Since its launch in September 2017, the Blue Whale Growth fund has been one of the top performing global equity funds in the UK. Indeed, according to its 31 August fact sheet, the fund has delivered an annualised return of 20.8% since inception, which means that it is giving the likes of the Fundsmith Equity Fund and the Lindsell Train Global Equity Fund – the two most popular global equity funds in the UK – a run for their money. Here, I’ll explain why I’ve bought the Blue Whale Growth fund for my own Stocks & Shares ISA.
One of the main reasons I’ve chosen to invest in Blue Whale is that I see it as a good way to diversify my portfolio, which has a heavy focus on FTSE 100 dividend-paying companies. As a global equity product, Blue Whale gives me exposure to higher-growth companies that are listed overseas. Currently, top holdings include the likes of Microsoft, Mastercard, and PayPal.
I also like the fact that Blue Whale’s portfolio holdings are different to that of Fundsmith and Lindsell Train, which I also own in my ISA. Given that these two funds are highly concentrated, adding this fund to the mix lowers my overall portfolio risk.
While Blue Whale doesn’t have a long-term performance track record, its performance since its inception has been fantastic. Between its launch in 2017 and 31 August 2019, the fund delivered a total return of 44.9%, making it the third-best performing fund out of the 288 in the Investment Association’s ‘Global’ sector over that investment horizon. That kind of performance is hard to ignore, in my view.
I also like fund manager Stephen Yiu’s approach to picking stocks. The investment philosophy at Blue Whale is to invest in high-quality businesses at an attractive price. In this regard, Yiu and his team spend a considerable amount of time looking for businesses that are fundamentally attractive, while also focusing heavily on valuation. One interesting fact about this fund is that you won’t find companies that are competing against each other in the portfolio. The reason for this is that Yiu only invests in what he considers to be genuine industry leaders.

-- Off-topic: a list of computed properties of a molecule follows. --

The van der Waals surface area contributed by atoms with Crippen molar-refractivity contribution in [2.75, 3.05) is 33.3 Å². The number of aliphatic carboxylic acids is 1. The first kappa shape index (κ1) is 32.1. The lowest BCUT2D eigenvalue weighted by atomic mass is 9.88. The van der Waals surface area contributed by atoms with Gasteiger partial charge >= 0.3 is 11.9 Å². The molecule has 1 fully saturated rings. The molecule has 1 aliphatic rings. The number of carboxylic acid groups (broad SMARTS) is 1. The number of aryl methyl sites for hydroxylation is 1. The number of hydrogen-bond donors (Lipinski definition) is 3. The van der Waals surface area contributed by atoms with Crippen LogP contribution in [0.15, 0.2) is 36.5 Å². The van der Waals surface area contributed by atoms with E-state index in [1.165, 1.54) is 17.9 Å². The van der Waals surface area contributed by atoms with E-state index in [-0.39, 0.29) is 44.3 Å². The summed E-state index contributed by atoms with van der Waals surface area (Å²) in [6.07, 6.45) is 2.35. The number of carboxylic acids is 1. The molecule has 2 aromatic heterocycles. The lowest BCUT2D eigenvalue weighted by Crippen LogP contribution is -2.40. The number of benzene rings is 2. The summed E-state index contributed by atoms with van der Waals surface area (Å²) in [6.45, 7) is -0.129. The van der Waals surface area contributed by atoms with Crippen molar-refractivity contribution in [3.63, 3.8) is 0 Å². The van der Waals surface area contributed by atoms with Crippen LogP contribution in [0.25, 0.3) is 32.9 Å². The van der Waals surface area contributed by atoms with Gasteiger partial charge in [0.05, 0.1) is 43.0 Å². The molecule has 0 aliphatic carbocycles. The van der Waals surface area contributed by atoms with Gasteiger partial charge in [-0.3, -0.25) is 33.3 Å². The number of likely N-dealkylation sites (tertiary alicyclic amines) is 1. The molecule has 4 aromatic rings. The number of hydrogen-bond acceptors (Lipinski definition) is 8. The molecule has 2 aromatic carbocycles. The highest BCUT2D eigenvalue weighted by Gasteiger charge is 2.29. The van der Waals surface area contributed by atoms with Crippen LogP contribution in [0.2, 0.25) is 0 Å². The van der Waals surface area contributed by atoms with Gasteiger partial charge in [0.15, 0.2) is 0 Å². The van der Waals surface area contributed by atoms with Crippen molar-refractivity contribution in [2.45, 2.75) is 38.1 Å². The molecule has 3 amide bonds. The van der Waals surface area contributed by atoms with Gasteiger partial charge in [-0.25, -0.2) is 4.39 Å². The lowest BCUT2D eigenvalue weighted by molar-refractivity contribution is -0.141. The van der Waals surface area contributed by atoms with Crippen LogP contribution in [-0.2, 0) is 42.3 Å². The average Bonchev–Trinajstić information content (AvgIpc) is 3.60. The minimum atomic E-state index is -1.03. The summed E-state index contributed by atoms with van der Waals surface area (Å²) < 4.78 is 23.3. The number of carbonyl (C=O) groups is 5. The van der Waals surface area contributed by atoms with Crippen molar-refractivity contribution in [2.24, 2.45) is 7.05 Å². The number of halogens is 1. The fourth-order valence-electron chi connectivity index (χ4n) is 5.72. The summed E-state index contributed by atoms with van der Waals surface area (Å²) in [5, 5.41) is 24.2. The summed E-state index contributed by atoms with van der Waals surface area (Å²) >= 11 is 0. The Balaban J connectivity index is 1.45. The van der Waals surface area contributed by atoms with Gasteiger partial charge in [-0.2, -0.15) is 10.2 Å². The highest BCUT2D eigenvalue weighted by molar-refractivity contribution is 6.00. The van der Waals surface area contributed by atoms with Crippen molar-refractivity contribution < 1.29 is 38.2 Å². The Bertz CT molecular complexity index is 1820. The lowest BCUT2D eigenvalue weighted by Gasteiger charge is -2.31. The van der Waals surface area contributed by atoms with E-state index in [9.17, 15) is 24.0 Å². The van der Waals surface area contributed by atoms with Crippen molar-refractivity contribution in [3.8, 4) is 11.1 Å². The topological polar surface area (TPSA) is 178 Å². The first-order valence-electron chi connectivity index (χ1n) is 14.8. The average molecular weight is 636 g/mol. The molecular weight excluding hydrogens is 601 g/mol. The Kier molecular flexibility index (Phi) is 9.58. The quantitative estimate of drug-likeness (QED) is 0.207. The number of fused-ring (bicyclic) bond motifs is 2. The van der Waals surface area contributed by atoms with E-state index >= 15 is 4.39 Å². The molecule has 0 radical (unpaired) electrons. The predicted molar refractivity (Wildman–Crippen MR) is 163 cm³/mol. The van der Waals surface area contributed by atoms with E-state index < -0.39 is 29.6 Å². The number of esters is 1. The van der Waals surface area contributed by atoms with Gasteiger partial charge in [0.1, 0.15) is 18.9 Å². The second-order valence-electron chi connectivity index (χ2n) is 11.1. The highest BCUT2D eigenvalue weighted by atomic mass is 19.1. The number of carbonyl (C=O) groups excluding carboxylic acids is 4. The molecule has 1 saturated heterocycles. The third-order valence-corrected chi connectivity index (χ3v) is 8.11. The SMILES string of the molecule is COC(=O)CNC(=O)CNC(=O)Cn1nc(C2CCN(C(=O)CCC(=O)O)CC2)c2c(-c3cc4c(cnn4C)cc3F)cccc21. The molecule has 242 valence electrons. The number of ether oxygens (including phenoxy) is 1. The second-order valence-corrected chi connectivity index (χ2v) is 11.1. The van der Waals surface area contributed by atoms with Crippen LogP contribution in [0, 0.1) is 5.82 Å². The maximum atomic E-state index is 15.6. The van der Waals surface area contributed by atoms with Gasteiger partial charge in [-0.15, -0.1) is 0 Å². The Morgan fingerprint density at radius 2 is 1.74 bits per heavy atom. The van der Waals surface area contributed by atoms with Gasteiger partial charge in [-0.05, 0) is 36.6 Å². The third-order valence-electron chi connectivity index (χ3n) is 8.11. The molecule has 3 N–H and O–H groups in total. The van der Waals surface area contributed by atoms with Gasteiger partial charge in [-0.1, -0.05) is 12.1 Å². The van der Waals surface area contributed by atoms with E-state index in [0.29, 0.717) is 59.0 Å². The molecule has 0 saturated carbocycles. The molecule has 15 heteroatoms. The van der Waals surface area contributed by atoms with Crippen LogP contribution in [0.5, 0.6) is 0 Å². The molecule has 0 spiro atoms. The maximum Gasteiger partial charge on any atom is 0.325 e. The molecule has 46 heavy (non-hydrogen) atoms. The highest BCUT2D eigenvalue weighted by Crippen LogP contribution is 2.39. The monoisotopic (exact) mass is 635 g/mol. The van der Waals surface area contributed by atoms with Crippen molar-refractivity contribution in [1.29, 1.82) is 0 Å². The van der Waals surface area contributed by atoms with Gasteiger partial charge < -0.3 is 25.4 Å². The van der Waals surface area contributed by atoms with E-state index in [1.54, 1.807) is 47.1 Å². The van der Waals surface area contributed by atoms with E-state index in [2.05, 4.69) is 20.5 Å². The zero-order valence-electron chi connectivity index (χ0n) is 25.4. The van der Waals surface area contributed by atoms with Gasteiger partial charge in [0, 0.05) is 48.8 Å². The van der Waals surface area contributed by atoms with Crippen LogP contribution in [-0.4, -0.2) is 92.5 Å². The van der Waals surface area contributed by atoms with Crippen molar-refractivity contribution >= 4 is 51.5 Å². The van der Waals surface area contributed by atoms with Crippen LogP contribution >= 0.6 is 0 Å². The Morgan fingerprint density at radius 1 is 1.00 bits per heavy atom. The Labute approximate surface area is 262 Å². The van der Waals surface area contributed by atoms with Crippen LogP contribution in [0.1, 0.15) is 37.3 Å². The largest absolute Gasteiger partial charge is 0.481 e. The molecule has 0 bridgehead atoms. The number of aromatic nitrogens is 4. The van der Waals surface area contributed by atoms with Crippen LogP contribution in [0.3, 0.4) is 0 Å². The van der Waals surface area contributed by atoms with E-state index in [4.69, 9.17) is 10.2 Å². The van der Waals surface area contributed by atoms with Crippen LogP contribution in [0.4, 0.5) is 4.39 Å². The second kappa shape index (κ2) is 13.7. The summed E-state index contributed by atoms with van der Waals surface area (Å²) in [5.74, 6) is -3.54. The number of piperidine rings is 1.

Compared to Fundsmith and Lindsell Train, this fund is unique in that portfolio turnover is quite high. Whereas Terry Smith and Nick Train are very much long-term investors, Yiu is not afraid to move in and out of stocks on the basis of their valuations.
Of course, like any fund, there are risks to consider with Blue Whale. For a start, it is highly concentrated, which adds stock-specific risk. If one or two major holdings were to underperform, the fund’s performance could be impacted negatively. Secondly, it currently has high exposure to the US (nearly 70% at 31 August) and the technology sector (approx 45%). If US stocks, or the technology sector were to underperform, performance could suffer.
There are also fees to consider. Through Hargreaves Lansdown, I pay a net ongoing charge of 0.89%, plus the 0.45% annual fee on funds. This means investing in Blue Whale is more expensive than buying a tracker fund.
However, overall, there’s a lot I like about Blue Whale. Given its unique approach and top performance, I see it as a great way to diversify my global equity exposure.
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Edward Sheldon owns shares in Hargreaves Lansdown and has positions in the Blue Whale Growth fund, Fundsmith Equity, and the Lindsell Train Global Equity fund. The Motley Fool UK has recommended Hargreaves Lansdown. Views expressed on the companies mentioned in this article are those of the writer and therefore may differ from the official recommendations we make in our subscription services such as Share Advisor, Hidden Winners and Pro. Here at The Motley Fool we believe that considering a diverse range of insights makes us better investors.